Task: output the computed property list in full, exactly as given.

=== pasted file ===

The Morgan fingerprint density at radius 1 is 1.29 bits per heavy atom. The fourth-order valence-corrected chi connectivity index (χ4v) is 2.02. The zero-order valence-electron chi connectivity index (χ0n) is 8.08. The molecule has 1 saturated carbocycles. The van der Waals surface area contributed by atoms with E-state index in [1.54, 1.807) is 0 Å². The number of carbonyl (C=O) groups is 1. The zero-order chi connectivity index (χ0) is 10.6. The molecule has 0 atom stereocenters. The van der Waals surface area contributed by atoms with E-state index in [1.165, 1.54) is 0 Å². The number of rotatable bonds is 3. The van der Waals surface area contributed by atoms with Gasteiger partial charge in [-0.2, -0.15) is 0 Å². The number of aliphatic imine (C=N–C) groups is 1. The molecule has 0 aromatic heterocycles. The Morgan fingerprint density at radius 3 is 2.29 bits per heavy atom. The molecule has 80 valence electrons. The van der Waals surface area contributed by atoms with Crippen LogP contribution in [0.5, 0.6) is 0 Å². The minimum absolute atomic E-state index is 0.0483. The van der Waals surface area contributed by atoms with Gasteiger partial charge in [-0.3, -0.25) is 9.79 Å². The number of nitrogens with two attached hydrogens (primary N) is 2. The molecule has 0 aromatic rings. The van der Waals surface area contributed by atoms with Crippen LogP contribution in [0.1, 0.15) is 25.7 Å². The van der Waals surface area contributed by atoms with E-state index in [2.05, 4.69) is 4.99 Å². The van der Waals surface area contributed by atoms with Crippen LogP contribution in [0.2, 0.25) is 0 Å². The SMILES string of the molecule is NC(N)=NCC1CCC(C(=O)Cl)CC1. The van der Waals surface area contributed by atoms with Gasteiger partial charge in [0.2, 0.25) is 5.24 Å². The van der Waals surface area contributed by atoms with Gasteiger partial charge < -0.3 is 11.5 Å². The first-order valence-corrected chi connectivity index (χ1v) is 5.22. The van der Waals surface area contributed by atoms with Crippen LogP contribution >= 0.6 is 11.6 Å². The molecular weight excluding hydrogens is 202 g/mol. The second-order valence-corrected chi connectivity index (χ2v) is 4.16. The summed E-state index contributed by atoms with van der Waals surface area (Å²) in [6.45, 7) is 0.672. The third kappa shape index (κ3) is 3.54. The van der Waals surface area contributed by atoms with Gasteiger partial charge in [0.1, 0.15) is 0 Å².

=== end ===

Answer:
The Morgan fingerprint density at radius 1 is 1.29 bits per heavy atom. The fourth-order valence-corrected chi connectivity index (χ4v) is 2.02. The zero-order valence-electron chi connectivity index (χ0n) is 8.08. The molecule has 1 saturated carbocycles. The van der Waals surface area contributed by atoms with E-state index in [1.54, 1.807) is 0 Å². The number of carbonyl (C=O) groups is 1. The zero-order chi connectivity index (χ0) is 10.6. The molecule has 0 atom stereocenters. The van der Waals surface area contributed by atoms with E-state index in [1.165, 1.54) is 0 Å². The number of rotatable bonds is 3. The van der Waals surface area contributed by atoms with Gasteiger partial charge in [-0.2, -0.15) is 0 Å². The number of aliphatic imine (C=N–C) groups is 1. The molecule has 0 aromatic heterocycles. The Morgan fingerprint density at radius 3 is 2.29 bits per heavy atom. The molecule has 80 valence electrons. The van der Waals surface area contributed by atoms with Crippen LogP contribution in [0.5, 0.6) is 0 Å². The minimum absolute atomic E-state index is 0.0483. The van der Waals surface area contributed by atoms with Gasteiger partial charge in [-0.3, -0.25) is 9.79 Å². The number of nitrogens with two attached hydrogens (primary N) is 2. The molecule has 0 aromatic rings. The van der Waals surface area contributed by atoms with Crippen LogP contribution in [0.1, 0.15) is 25.7 Å². The van der Waals surface area contributed by atoms with E-state index in [2.05, 4.69) is 4.99 Å². The van der Waals surface area contributed by atoms with Crippen LogP contribution in [0.2, 0.25) is 0 Å². The SMILES string of the molecule is NC(N)=NCC1CCC(C(=O)Cl)CC1. The van der Waals surface area contributed by atoms with Gasteiger partial charge in [0.2, 0.25) is 5.24 Å². The van der Waals surface area contributed by atoms with Gasteiger partial charge < -0.3 is 11.5 Å². The first-order valence-corrected chi connectivity index (χ1v) is 5.22. The van der Waals surface area contributed by atoms with Crippen LogP contribution >= 0.6 is 11.6 Å². The molecular weight excluding hydrogens is 202 g/mol. The second-order valence-corrected chi connectivity index (χ2v) is 4.16. The summed E-state index contributed by atoms with van der Waals surface area (Å²) in [6.45, 7) is 0.672. The third kappa shape index (κ3) is 3.54. The van der Waals surface area contributed by atoms with Gasteiger partial charge in [0.1, 0.15) is 0 Å².